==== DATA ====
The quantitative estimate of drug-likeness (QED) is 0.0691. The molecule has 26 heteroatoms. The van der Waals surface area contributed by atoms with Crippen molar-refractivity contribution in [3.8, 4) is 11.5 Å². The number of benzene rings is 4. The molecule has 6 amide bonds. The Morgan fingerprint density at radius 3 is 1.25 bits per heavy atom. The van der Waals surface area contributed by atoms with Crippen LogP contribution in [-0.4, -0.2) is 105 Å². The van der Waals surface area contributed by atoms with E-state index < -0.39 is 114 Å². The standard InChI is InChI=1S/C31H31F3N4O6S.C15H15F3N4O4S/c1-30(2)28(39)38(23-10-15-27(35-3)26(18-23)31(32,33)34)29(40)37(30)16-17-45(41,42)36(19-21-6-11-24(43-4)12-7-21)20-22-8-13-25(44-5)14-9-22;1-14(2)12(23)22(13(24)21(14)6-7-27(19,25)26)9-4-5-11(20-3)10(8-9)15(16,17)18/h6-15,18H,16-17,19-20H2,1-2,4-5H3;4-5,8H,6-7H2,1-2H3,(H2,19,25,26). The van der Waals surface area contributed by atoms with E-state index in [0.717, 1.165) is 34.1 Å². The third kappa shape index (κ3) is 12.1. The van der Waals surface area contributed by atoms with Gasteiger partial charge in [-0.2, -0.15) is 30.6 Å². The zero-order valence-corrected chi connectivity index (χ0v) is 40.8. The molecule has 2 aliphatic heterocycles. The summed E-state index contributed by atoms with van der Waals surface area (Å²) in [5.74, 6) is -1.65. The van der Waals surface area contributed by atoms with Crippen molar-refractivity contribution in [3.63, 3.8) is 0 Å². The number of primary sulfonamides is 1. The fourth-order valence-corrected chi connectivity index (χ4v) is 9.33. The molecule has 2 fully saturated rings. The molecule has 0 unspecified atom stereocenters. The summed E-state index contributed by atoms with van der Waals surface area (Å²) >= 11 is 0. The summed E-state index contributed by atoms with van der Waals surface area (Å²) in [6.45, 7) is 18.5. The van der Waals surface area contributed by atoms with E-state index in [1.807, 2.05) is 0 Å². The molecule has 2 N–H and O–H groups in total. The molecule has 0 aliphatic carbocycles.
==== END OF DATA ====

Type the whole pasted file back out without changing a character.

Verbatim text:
The quantitative estimate of drug-likeness (QED) is 0.0691. The molecule has 26 heteroatoms. The van der Waals surface area contributed by atoms with Crippen molar-refractivity contribution in [3.8, 4) is 11.5 Å². The number of benzene rings is 4. The molecule has 6 amide bonds. The Morgan fingerprint density at radius 3 is 1.25 bits per heavy atom. The van der Waals surface area contributed by atoms with Crippen LogP contribution in [-0.4, -0.2) is 105 Å². The van der Waals surface area contributed by atoms with E-state index < -0.39 is 114 Å². The standard InChI is InChI=1S/C31H31F3N4O6S.C15H15F3N4O4S/c1-30(2)28(39)38(23-10-15-27(35-3)26(18-23)31(32,33)34)29(40)37(30)16-17-45(41,42)36(19-21-6-11-24(43-4)12-7-21)20-22-8-13-25(44-5)14-9-22;1-14(2)12(23)22(13(24)21(14)6-7-27(19,25)26)9-4-5-11(20-3)10(8-9)15(16,17)18/h6-15,18H,16-17,19-20H2,1-2,4-5H3;4-5,8H,6-7H2,1-2H3,(H2,19,25,26). The van der Waals surface area contributed by atoms with E-state index in [0.717, 1.165) is 34.1 Å². The third kappa shape index (κ3) is 12.1. The van der Waals surface area contributed by atoms with Gasteiger partial charge in [-0.2, -0.15) is 30.6 Å². The zero-order valence-corrected chi connectivity index (χ0v) is 40.8. The molecule has 2 aliphatic heterocycles. The summed E-state index contributed by atoms with van der Waals surface area (Å²) in [5.74, 6) is -1.65. The van der Waals surface area contributed by atoms with Crippen molar-refractivity contribution in [3.63, 3.8) is 0 Å². The number of primary sulfonamides is 1. The fourth-order valence-corrected chi connectivity index (χ4v) is 9.33. The molecule has 2 fully saturated rings. The molecule has 0 unspecified atom stereocenters. The summed E-state index contributed by atoms with van der Waals surface area (Å²) >= 11 is 0. The summed E-state index contributed by atoms with van der Waals surface area (Å²) in [6.45, 7) is 18.5. The van der Waals surface area contributed by atoms with E-state index in [1.807, 2.05) is 0 Å². The molecule has 2 N–H and O–H groups in total. The molecule has 0 aliphatic carbocycles.